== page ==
|Wild Columbine||Aquilegia canadensis||Sun – Part Shade||Average soil||Yellow, red flowers in early summer||Attracts butterflies, hummingbirds and bees|
|Wild Geranium||Geranium maculatum||Part shade||Dry to Moderate, sand or clay soil||Pink or magenta blooms, late spring/early summer||Groundcover for shady woodland garden;
|Woodland Sunflower||Helianthus divaricatus||Part shade||Dry soil||Yellow flowers in summer||Grows 35-99 inches tall|
|Aster (Large-leaved)||Eurybia macrophylla||Shade||Dry soil||Large white or blue/violet flowers in summer/flall||Grows 12-24 inches tall|
|Buttonbush||Cephalanthus occidentalis||Shade||Moist soil||white one-inch globe-like flowers.||Shrub
Nectar source for Humming- bird moth
|Highbush Cranberry||Viburnum trilobum||Shade||Moist, well-drained||clusters of whitish flowers in spring followed by red berries.||Provides shelter for birds|
Resources and References:
Cullen, Mark. (with Marette Sharp) The New Canadian Garden, (2016). Dundurn, Toronto
Credit Valley Conservation 2021. cvc.ca/resource-library
Ontario Native Plant Council (2017): Grow Me Instead. Beautiful Non-Invasive Plants for your Garden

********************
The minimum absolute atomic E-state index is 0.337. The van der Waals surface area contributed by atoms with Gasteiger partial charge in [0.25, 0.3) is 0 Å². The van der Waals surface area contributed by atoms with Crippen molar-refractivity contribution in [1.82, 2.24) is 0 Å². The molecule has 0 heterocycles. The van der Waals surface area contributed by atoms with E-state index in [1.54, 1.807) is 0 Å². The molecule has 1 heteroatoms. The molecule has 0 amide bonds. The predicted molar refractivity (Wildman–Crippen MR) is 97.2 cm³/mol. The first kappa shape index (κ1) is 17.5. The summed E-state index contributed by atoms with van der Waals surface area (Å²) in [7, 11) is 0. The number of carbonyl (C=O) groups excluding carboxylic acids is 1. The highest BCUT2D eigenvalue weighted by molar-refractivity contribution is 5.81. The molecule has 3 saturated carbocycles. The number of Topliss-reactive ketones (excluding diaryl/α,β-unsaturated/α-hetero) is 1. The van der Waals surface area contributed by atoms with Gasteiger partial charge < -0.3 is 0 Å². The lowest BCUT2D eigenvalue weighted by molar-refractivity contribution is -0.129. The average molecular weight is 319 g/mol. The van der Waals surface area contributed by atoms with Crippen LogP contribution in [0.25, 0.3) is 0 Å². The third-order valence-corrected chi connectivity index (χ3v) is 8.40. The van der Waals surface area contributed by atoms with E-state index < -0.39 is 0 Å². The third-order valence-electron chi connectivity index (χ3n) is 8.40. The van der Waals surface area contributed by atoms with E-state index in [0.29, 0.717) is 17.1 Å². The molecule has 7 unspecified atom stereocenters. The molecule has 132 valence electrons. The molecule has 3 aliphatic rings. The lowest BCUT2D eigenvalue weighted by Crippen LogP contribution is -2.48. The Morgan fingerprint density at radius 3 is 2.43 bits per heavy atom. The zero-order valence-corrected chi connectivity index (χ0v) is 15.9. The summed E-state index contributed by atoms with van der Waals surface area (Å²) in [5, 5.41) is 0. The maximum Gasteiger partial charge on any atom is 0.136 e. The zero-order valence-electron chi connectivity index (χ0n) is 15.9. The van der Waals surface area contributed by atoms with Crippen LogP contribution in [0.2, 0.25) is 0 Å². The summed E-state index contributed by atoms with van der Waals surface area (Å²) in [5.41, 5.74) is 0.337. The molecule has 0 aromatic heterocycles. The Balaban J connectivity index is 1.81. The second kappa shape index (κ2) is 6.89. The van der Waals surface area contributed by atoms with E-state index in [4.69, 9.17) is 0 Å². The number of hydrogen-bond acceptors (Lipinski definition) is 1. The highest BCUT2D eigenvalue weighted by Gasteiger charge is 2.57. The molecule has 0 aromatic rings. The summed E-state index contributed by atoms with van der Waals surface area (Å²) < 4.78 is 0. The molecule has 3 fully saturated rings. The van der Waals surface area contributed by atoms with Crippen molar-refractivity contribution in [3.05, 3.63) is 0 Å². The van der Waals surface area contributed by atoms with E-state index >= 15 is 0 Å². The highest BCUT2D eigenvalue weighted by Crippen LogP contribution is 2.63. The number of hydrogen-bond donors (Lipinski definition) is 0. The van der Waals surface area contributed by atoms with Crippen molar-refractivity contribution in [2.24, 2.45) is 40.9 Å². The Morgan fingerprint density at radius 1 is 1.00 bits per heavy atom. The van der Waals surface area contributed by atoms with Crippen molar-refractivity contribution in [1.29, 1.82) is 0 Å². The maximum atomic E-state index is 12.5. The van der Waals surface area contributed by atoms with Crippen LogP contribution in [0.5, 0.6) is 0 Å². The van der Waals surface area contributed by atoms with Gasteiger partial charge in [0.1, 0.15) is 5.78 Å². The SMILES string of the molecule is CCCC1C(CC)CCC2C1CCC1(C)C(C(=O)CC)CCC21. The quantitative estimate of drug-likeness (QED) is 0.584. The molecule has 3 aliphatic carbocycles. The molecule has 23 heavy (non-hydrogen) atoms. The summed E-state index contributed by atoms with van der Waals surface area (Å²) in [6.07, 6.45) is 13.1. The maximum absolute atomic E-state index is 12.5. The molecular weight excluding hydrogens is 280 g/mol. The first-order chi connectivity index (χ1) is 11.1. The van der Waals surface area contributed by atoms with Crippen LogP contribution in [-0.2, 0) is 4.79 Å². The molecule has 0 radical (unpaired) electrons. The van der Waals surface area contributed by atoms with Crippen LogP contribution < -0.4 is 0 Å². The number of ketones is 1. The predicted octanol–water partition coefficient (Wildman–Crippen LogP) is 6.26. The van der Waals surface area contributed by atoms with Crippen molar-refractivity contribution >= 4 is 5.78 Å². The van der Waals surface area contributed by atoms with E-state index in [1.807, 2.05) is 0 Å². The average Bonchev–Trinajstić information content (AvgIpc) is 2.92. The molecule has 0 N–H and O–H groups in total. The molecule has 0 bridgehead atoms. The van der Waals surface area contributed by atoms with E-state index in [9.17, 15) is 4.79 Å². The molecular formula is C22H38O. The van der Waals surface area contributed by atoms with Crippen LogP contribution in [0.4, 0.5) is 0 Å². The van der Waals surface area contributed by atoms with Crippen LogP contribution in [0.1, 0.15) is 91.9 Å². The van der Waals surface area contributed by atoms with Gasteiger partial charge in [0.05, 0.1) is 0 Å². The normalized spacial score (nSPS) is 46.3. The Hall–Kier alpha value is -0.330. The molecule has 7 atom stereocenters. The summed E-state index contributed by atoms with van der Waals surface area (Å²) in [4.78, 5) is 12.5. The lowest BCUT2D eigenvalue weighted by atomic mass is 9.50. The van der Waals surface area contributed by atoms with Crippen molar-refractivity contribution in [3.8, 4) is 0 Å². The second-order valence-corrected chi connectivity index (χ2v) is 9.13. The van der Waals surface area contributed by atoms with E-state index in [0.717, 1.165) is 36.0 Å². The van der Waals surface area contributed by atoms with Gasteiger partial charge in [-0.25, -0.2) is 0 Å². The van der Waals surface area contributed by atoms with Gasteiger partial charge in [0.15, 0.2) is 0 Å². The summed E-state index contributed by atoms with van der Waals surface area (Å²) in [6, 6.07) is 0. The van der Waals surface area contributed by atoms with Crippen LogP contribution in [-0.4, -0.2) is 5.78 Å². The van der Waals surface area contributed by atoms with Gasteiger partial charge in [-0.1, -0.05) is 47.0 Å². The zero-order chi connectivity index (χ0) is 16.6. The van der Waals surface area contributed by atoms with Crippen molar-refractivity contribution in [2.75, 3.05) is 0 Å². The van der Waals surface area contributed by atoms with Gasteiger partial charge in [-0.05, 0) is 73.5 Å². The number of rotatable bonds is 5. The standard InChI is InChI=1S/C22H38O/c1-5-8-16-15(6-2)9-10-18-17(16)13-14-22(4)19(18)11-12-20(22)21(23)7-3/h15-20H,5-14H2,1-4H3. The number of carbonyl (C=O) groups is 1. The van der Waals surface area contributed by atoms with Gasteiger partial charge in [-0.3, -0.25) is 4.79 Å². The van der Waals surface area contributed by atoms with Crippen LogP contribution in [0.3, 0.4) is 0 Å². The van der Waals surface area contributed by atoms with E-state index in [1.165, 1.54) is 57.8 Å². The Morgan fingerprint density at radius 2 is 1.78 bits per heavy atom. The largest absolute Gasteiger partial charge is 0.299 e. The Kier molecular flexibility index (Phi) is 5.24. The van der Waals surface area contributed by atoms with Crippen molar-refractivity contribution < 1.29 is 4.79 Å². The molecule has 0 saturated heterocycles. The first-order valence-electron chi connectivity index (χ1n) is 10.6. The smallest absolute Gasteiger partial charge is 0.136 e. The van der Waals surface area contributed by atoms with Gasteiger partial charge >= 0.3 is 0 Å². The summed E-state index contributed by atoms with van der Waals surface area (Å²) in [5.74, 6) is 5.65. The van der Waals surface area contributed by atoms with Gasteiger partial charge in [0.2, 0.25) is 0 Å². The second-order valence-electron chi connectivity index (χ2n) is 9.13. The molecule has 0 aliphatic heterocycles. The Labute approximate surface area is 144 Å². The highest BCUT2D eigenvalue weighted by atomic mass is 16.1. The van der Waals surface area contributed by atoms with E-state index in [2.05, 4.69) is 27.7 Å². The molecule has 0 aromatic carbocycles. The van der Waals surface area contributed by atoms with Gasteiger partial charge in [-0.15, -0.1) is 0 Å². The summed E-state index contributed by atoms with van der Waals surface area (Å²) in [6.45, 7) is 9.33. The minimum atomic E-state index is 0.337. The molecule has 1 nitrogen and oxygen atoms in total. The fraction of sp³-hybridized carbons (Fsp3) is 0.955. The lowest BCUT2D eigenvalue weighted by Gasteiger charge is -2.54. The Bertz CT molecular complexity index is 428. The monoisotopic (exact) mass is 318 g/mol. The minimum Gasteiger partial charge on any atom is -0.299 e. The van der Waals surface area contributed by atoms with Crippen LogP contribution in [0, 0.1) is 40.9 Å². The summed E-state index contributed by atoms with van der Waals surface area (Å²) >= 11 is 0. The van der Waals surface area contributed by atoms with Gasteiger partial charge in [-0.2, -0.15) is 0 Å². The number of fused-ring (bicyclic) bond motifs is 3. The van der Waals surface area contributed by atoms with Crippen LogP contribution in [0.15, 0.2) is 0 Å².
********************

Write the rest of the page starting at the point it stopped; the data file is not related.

Ontario Wildflowers: Ontariowildflowers.com
Urban Forestry: How to Select and Buy Native Plants https://cvc.ca/wp-content/uploads/2011/02/Fact_2_How_to_Select_and_Buy_Native_Plants.pdf
Toronto Master Gardeners’ Gardening Guide to Soil Fertility: https://www.torontomastergardeners.ca/gardeningguides/soil-fertility-a-toronto-master-gardeners-guide/
Date Prepared: February 2022
Prepared by the Toronto Master Gardeners, these Gardening Guides provide introductory information on a variety of gardening topics. Toronto Master Gardeners are part of a large, international volunteer community committed to providing the public with horticultural information, education and inspiration. Our goal is to help Toronto residents use safe, effective, proven and sustainable horticultural practices to create gardens, landscapes and communities that are both vibrant and healthy.
Statement on Invasive Plants: When choosing plants, avoid invasive plants, which can spread quickly and dominate gardens. Invasive plants are sold by nurseries, big box stores or even at community plant sales. Invasives may already be present in your garden. They can invade gardens by spreading from under a neighbour’s fence or may be transported by wildlife. For beautiful, sustainable options to invasive plants, see the Ontario Invasive Plant Council’s “Grow Me Instead – Beautiful Non-Invasive Plants for your Garden” at https://www.ontarioinvasiveplants.ca/resources/grow-me-instead/before purchasing or accepting “gifts” of plants.
Statement on Home Remedies: The Toronto Master Gardeners do not recommend home remedies, as these have not been proven effective through scientific investigation, and may even damage other living organisms in the soil or plants in your garden. There are other garden friendly options you can use.
If you have further gardening questions, reach us at our gardening advice line 416 397 1345 or by posting your question here in the Ask a Master Gardener section. To book Toronto Master Gardener volunteers for talks, demonstrations, advice clinics, or other services, please contact us at 416 397 1345 or email@example.com